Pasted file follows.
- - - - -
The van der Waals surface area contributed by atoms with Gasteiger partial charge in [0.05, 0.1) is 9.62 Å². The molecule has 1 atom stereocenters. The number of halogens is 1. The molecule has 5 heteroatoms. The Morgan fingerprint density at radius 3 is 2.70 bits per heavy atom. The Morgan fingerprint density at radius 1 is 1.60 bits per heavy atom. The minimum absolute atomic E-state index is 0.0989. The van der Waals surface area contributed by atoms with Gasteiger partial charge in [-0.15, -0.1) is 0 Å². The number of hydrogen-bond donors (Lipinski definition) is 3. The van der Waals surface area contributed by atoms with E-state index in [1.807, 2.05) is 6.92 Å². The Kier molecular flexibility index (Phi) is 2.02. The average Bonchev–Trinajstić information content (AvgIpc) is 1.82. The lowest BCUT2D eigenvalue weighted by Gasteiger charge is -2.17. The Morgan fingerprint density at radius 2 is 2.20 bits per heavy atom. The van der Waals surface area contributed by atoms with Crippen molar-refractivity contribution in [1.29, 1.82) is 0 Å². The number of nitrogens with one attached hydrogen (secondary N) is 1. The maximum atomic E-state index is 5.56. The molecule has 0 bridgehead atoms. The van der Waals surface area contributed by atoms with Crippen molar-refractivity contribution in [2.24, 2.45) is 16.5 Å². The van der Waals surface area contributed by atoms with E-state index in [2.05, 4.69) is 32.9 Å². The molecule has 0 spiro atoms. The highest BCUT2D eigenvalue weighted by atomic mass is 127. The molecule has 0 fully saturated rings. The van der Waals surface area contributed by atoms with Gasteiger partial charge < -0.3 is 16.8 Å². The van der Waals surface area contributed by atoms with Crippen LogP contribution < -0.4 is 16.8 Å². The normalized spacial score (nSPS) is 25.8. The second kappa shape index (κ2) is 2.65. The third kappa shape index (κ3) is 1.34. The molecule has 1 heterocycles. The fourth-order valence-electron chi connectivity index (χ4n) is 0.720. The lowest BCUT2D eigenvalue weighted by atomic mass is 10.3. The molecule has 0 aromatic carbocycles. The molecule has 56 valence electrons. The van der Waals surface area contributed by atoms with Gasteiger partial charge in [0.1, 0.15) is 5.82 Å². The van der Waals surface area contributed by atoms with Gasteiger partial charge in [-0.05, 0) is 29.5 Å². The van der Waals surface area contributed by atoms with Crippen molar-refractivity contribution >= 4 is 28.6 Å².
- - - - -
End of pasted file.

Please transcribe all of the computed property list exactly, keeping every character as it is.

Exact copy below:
The van der Waals surface area contributed by atoms with Gasteiger partial charge in [0.05, 0.1) is 9.62 Å². The molecule has 1 atom stereocenters. The number of halogens is 1. The molecule has 5 heteroatoms. The Morgan fingerprint density at radius 3 is 2.70 bits per heavy atom. The Morgan fingerprint density at radius 1 is 1.60 bits per heavy atom. The minimum absolute atomic E-state index is 0.0989. The van der Waals surface area contributed by atoms with Gasteiger partial charge in [-0.15, -0.1) is 0 Å². The number of hydrogen-bond donors (Lipinski definition) is 3. The van der Waals surface area contributed by atoms with E-state index in [1.807, 2.05) is 6.92 Å². The Kier molecular flexibility index (Phi) is 2.02. The average Bonchev–Trinajstić information content (AvgIpc) is 1.82. The lowest BCUT2D eigenvalue weighted by Gasteiger charge is -2.17. The Morgan fingerprint density at radius 2 is 2.20 bits per heavy atom. The van der Waals surface area contributed by atoms with Crippen molar-refractivity contribution in [1.29, 1.82) is 0 Å². The number of nitrogens with one attached hydrogen (secondary N) is 1. The maximum atomic E-state index is 5.56. The molecule has 0 bridgehead atoms. The van der Waals surface area contributed by atoms with Crippen molar-refractivity contribution in [2.24, 2.45) is 16.5 Å². The van der Waals surface area contributed by atoms with E-state index in [2.05, 4.69) is 32.9 Å². The molecule has 0 spiro atoms. The highest BCUT2D eigenvalue weighted by atomic mass is 127. The molecule has 0 fully saturated rings. The van der Waals surface area contributed by atoms with Gasteiger partial charge < -0.3 is 16.8 Å². The van der Waals surface area contributed by atoms with Crippen LogP contribution < -0.4 is 16.8 Å². The normalized spacial score (nSPS) is 25.8. The second kappa shape index (κ2) is 2.65. The third kappa shape index (κ3) is 1.34. The molecule has 1 heterocycles. The fourth-order valence-electron chi connectivity index (χ4n) is 0.720. The lowest BCUT2D eigenvalue weighted by atomic mass is 10.3. The molecule has 0 aromatic carbocycles. The molecule has 56 valence electrons. The van der Waals surface area contributed by atoms with Gasteiger partial charge in [0.1, 0.15) is 5.82 Å². The van der Waals surface area contributed by atoms with Gasteiger partial charge in [-0.05, 0) is 29.5 Å². The van der Waals surface area contributed by atoms with Crippen molar-refractivity contribution >= 4 is 28.6 Å².